Sam Merten

Leppert Talks Trinity with Dallas Blog
by Sam Merten, Wed, Sep 19, 2007

As the city?s director of the Trinity River Project, Rebecca Dugger is the city?s expert when it comes to all things Trinity. With the toll road campaign in full swing, it was only a matter of time before someone took a look into how Dugger was conducting herself during such a contentious debate.

At the end of August, I filed an open records request with the City of Dallas for documents pertaining to Dugger and the Trinity River Project. Some of them were sent on to the Attorney General, but I recently got my hands on the rest (1,441 pages) and a look at some of Dugger?s email communication reveals she is speaking regularly with Craig Holcomb, executive director of the Trinity Commons Foundation. She has attended meetings with him, asked Holcomb for advice and is receiving information from him that she should have known.

I talked with Dugger to go over some of the emails and documents that I found to be disturbing. When I described her as a board member for the Trinity Commons Foundation, I was surprised by her response....

?Their Web site lists me as a board member?? Dugger said. ?Huh, I didn?t know I was a board member.?

I later called Holcomb to get his reaction and he was quick to say she?s an ex-officio (by virtue of office or position) member. ?There?s a difference,? Holcomb said.

When I asked him if he thought it was misleading that this wasn?t on the Web site, he pulled it up and said she was listed as an ex-officio member. However, he pulled up the Trinity Commons Foundation Web site and I was referring to the Save the Trinity! site.

?It says nothing about her being an ex-officio member on this site,? I said.

?Well, it should,? Holcomb said.

?Don?t you think it?s deceptive to have it listed that way?? I said.

?That was inaccurate,? Holcomb said.

I guess I can?t blame Holcomb for the mistake. With how chummy he and Dugger have become, I?m sure he forgets that she?s not part an organization firmly opposed to the Nov. 6 vote and that spent $40,000 on blockers during the May elections.

On July 20, Holcomb sent an email to Dugger with ?HNTB? in the subject line.

I met with them [HNTB] today. They have been hired by NTTA to do the urban design of the Parkway. They would like to be part of the lakes meetings. That makes sense to me as one of our biggest hurdles is getting the Parkway designed. Thoughts?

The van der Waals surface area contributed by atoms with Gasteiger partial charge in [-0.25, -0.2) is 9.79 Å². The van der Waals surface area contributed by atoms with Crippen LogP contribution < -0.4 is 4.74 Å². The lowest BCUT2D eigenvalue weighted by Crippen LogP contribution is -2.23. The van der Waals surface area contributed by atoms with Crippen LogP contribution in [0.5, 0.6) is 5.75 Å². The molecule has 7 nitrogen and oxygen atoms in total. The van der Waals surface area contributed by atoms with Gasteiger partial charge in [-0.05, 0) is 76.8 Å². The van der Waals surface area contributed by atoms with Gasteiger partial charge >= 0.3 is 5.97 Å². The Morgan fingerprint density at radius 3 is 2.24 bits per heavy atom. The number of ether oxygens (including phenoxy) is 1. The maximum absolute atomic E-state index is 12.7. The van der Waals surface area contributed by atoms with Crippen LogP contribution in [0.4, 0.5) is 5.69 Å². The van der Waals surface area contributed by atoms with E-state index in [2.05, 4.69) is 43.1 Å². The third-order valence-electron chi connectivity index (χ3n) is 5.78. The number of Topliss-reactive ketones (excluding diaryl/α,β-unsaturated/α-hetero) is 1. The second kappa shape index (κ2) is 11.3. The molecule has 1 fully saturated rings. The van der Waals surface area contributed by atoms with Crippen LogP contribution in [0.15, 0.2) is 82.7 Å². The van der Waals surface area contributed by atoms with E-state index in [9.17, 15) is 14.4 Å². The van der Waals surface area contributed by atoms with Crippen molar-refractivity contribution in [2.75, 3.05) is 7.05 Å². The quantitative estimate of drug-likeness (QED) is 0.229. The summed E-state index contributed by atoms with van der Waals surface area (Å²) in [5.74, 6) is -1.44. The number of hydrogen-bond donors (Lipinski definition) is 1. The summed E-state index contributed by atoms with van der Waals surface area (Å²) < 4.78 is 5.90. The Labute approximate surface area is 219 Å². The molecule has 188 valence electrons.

HNTB is a national firm that handles architecture, planning, transportation and urban design with local offices in Dallas and Plano. This was Dugger?s response:

Hmm?not sure why NTTA has hired someone to do urban design. If so, what are we doing? And what exactly would they be doing (with our ideas)?

But if they?re doing it, then yes, they should be invited IF Trinity Parkway guidelines is an agenda item.

This email exchange is troubling for several reasons. When Holcomb refers to ?one of our biggest hurdles,? there is the implication that they are fighting for the same side in the toll road campaign. Also, knowing the road design was a big hurdle only a couple of months ago is damning news for the Vote No! side.

What?s really surprising is how Holcomb is the one delivering information to Dugger and then she asks him questions about what is going on. She is the director of one of the most important projects in the history of Dallas, yet she is being fed information from someone who has debated in support of the current alignment on several occasions and is the executive director of a foundation that has supported the political efforts against the referendum.
... ?How did you end up meeting with HNTB and finding out they were taking over the urban design for the road?? I asked him.

?I don?t know what you?re talking about,? Holcomb said.

?Well, you found out that they were taking over the urban design and then you told Rebecca Dugger,? I said.

?I don?t remember,? Holcomb said.

?I have an email here that says that is what happened,? I said.

Holcomb?s memory suddenly got better, although only slightly.

?I guess they told me,? Holcomb said. ?I don?t understand what you?re getting at.?

I explained my concern about the email and Holcomb became agitated as I pressed him for an answer. I?m not sure if he just doesn?t like me (probable) or doesn?t like my questions (very likely), but Holcomb can be a hard guy to get a straight answer from. Finally, he surrendered with this.

?Fine,? Holcomb said. ?I guess I knew before she did.?
...After speaking with Dugger and Holcomb, I talked with Angela Hunt for her reaction. She said this email underscores the fact that it doesn?t appear that the City of Dallas and the taxpayers are running the Trinity River Project and it seems to be run by other interests.

?If you look at the corporations and businesses listed on the Trinity Commons Web site, their supporters are the same companies that are benefiting most financially from this endeavor,? Hunt said. ?It?s troubling to see someone who is the head of that organization having more knowledge and information.?

Holcomb wasn?t the only one put out with talking to me yesterday. While researching another email between Holcomb and Dugger, I spoke with Bob Stimson, president of the Oak Cliff Chamber of Commerce and former council member. Here is the conversation from July 26: